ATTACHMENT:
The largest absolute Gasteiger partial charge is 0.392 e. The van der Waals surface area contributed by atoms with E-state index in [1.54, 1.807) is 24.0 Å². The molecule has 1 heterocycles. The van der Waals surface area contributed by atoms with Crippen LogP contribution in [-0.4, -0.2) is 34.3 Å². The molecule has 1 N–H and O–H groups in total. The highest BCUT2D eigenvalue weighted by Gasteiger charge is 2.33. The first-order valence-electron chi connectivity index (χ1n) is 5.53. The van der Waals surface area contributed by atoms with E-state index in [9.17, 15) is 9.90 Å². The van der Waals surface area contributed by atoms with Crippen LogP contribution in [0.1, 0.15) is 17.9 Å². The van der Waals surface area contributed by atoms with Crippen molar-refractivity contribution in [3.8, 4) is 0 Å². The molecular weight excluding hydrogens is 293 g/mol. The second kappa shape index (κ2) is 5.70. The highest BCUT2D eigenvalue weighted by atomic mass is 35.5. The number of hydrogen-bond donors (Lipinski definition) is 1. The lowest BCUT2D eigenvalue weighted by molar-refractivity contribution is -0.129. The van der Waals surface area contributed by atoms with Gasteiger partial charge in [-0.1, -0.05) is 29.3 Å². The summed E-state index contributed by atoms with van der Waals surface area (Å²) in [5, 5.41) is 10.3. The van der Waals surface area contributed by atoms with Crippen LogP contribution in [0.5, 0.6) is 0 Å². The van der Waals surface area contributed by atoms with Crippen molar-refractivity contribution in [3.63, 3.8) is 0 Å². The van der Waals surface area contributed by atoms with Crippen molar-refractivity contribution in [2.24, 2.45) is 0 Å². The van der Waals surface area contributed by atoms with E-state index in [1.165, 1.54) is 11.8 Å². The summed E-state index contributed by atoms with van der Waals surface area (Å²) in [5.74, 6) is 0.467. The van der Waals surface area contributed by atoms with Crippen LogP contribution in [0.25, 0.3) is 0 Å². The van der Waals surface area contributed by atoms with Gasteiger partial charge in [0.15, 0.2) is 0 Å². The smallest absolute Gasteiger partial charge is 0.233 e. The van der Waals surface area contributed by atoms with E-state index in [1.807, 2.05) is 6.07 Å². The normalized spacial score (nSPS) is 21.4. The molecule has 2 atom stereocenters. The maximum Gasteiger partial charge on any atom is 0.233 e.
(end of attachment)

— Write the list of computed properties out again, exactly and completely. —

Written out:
The largest absolute Gasteiger partial charge is 0.392 e. The van der Waals surface area contributed by atoms with E-state index in [1.54, 1.807) is 24.0 Å². The molecule has 1 heterocycles. The van der Waals surface area contributed by atoms with Crippen LogP contribution in [-0.4, -0.2) is 34.3 Å². The molecule has 1 N–H and O–H groups in total. The highest BCUT2D eigenvalue weighted by Gasteiger charge is 2.33. The first-order valence-electron chi connectivity index (χ1n) is 5.53. The van der Waals surface area contributed by atoms with E-state index in [9.17, 15) is 9.90 Å². The van der Waals surface area contributed by atoms with Crippen LogP contribution in [0.1, 0.15) is 17.9 Å². The van der Waals surface area contributed by atoms with Crippen molar-refractivity contribution in [3.8, 4) is 0 Å². The molecular weight excluding hydrogens is 293 g/mol. The second kappa shape index (κ2) is 5.70. The highest BCUT2D eigenvalue weighted by atomic mass is 35.5. The number of hydrogen-bond donors (Lipinski definition) is 1. The lowest BCUT2D eigenvalue weighted by molar-refractivity contribution is -0.129. The van der Waals surface area contributed by atoms with Gasteiger partial charge in [-0.1, -0.05) is 29.3 Å². The summed E-state index contributed by atoms with van der Waals surface area (Å²) in [5, 5.41) is 10.3. The van der Waals surface area contributed by atoms with Crippen LogP contribution in [0.5, 0.6) is 0 Å². The van der Waals surface area contributed by atoms with Crippen molar-refractivity contribution in [3.63, 3.8) is 0 Å². The van der Waals surface area contributed by atoms with Crippen molar-refractivity contribution in [2.24, 2.45) is 0 Å². The van der Waals surface area contributed by atoms with E-state index in [1.165, 1.54) is 11.8 Å². The summed E-state index contributed by atoms with van der Waals surface area (Å²) in [5.74, 6) is 0.467. The van der Waals surface area contributed by atoms with Crippen LogP contribution in [0.25, 0.3) is 0 Å². The van der Waals surface area contributed by atoms with Gasteiger partial charge in [0.15, 0.2) is 0 Å². The smallest absolute Gasteiger partial charge is 0.233 e. The van der Waals surface area contributed by atoms with E-state index in [1.807, 2.05) is 6.07 Å². The normalized spacial score (nSPS) is 21.4. The molecule has 2 atom stereocenters. The maximum Gasteiger partial charge on any atom is 0.233 e.